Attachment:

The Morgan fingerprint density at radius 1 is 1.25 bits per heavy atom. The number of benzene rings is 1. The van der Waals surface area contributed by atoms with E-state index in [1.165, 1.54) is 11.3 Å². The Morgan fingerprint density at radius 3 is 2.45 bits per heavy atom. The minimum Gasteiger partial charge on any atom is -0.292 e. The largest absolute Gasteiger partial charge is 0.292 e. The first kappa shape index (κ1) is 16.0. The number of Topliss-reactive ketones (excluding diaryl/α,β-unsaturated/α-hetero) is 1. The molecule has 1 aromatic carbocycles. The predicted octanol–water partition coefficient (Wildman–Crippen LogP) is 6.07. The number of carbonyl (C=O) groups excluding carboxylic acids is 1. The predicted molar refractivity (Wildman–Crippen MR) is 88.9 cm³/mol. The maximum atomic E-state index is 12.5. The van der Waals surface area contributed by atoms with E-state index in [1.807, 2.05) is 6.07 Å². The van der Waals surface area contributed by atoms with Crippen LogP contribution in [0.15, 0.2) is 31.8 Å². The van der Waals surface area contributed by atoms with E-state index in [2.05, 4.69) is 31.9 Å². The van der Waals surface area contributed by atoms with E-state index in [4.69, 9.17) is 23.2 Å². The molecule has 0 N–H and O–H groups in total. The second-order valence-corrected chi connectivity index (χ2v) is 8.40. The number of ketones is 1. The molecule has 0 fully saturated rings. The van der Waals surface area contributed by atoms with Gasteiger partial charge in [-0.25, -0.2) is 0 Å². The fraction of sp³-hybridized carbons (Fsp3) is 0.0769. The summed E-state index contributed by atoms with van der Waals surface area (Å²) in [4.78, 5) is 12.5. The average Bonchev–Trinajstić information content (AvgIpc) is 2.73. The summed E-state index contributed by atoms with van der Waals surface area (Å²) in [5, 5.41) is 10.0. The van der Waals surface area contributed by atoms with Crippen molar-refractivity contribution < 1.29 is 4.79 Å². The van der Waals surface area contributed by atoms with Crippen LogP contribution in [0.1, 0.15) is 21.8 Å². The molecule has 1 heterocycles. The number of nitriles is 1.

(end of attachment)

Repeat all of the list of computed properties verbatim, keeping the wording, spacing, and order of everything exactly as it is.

The Morgan fingerprint density at radius 1 is 1.25 bits per heavy atom. The number of benzene rings is 1. The van der Waals surface area contributed by atoms with E-state index in [1.165, 1.54) is 11.3 Å². The Morgan fingerprint density at radius 3 is 2.45 bits per heavy atom. The minimum Gasteiger partial charge on any atom is -0.292 e. The largest absolute Gasteiger partial charge is 0.292 e. The first kappa shape index (κ1) is 16.0. The number of Topliss-reactive ketones (excluding diaryl/α,β-unsaturated/α-hetero) is 1. The molecule has 1 aromatic carbocycles. The predicted octanol–water partition coefficient (Wildman–Crippen LogP) is 6.07. The number of carbonyl (C=O) groups excluding carboxylic acids is 1. The predicted molar refractivity (Wildman–Crippen MR) is 88.9 cm³/mol. The maximum atomic E-state index is 12.5. The van der Waals surface area contributed by atoms with E-state index in [1.807, 2.05) is 6.07 Å². The van der Waals surface area contributed by atoms with Crippen LogP contribution in [0.15, 0.2) is 31.8 Å². The van der Waals surface area contributed by atoms with E-state index in [2.05, 4.69) is 31.9 Å². The van der Waals surface area contributed by atoms with E-state index in [4.69, 9.17) is 23.2 Å². The molecule has 0 N–H and O–H groups in total. The second-order valence-corrected chi connectivity index (χ2v) is 8.40. The number of ketones is 1. The molecule has 0 fully saturated rings. The van der Waals surface area contributed by atoms with Gasteiger partial charge in [-0.25, -0.2) is 0 Å². The fraction of sp³-hybridized carbons (Fsp3) is 0.0769. The summed E-state index contributed by atoms with van der Waals surface area (Å²) in [4.78, 5) is 12.5. The average Bonchev–Trinajstić information content (AvgIpc) is 2.73. The summed E-state index contributed by atoms with van der Waals surface area (Å²) in [5, 5.41) is 10.0. The van der Waals surface area contributed by atoms with Crippen molar-refractivity contribution < 1.29 is 4.79 Å². The van der Waals surface area contributed by atoms with Crippen LogP contribution in [0.1, 0.15) is 21.8 Å². The molecule has 1 heterocycles. The number of nitriles is 1.